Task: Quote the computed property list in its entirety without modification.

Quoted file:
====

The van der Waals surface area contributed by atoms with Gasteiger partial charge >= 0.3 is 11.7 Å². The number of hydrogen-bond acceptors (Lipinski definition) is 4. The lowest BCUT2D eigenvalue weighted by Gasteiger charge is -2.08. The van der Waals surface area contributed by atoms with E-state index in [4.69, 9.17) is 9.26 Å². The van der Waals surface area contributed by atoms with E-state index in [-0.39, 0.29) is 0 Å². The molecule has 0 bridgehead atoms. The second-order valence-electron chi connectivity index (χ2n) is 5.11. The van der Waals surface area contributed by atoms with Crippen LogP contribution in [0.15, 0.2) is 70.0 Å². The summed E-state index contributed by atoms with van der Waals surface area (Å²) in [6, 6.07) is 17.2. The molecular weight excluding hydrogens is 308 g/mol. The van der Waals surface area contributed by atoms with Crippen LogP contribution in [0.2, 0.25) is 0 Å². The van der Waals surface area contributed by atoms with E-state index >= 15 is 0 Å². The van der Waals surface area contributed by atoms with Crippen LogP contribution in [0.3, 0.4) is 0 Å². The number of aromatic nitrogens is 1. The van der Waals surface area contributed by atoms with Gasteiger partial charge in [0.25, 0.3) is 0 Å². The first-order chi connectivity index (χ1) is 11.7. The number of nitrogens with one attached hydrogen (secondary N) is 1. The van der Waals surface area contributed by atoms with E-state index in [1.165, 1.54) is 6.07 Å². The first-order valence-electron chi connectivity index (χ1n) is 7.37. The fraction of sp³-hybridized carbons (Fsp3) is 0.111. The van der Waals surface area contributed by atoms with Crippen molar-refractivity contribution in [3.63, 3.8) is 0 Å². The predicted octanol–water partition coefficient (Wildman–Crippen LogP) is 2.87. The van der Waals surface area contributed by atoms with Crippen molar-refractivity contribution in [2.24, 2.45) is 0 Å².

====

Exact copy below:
The van der Waals surface area contributed by atoms with Gasteiger partial charge >= 0.3 is 11.7 Å². The number of hydrogen-bond acceptors (Lipinski definition) is 4. The lowest BCUT2D eigenvalue weighted by Gasteiger charge is -2.08. The van der Waals surface area contributed by atoms with E-state index in [4.69, 9.17) is 9.26 Å². The van der Waals surface area contributed by atoms with E-state index in [-0.39, 0.29) is 0 Å². The molecule has 0 bridgehead atoms. The second-order valence-electron chi connectivity index (χ2n) is 5.11. The van der Waals surface area contributed by atoms with Crippen LogP contribution in [0.15, 0.2) is 70.0 Å². The summed E-state index contributed by atoms with van der Waals surface area (Å²) in [6, 6.07) is 17.2. The molecular weight excluding hydrogens is 308 g/mol. The van der Waals surface area contributed by atoms with Crippen LogP contribution in [0.2, 0.25) is 0 Å². The van der Waals surface area contributed by atoms with E-state index >= 15 is 0 Å². The van der Waals surface area contributed by atoms with Crippen LogP contribution in [0.3, 0.4) is 0 Å². The number of aromatic nitrogens is 1. The van der Waals surface area contributed by atoms with Gasteiger partial charge in [0.25, 0.3) is 0 Å². The first-order chi connectivity index (χ1) is 11.7. The number of nitrogens with one attached hydrogen (secondary N) is 1. The van der Waals surface area contributed by atoms with E-state index in [1.165, 1.54) is 6.07 Å². The first-order valence-electron chi connectivity index (χ1n) is 7.37. The fraction of sp³-hybridized carbons (Fsp3) is 0.111. The van der Waals surface area contributed by atoms with Crippen molar-refractivity contribution in [3.63, 3.8) is 0 Å². The predicted octanol–water partition coefficient (Wildman–Crippen LogP) is 2.87. The van der Waals surface area contributed by atoms with Crippen molar-refractivity contribution in [2.24, 2.45) is 0 Å².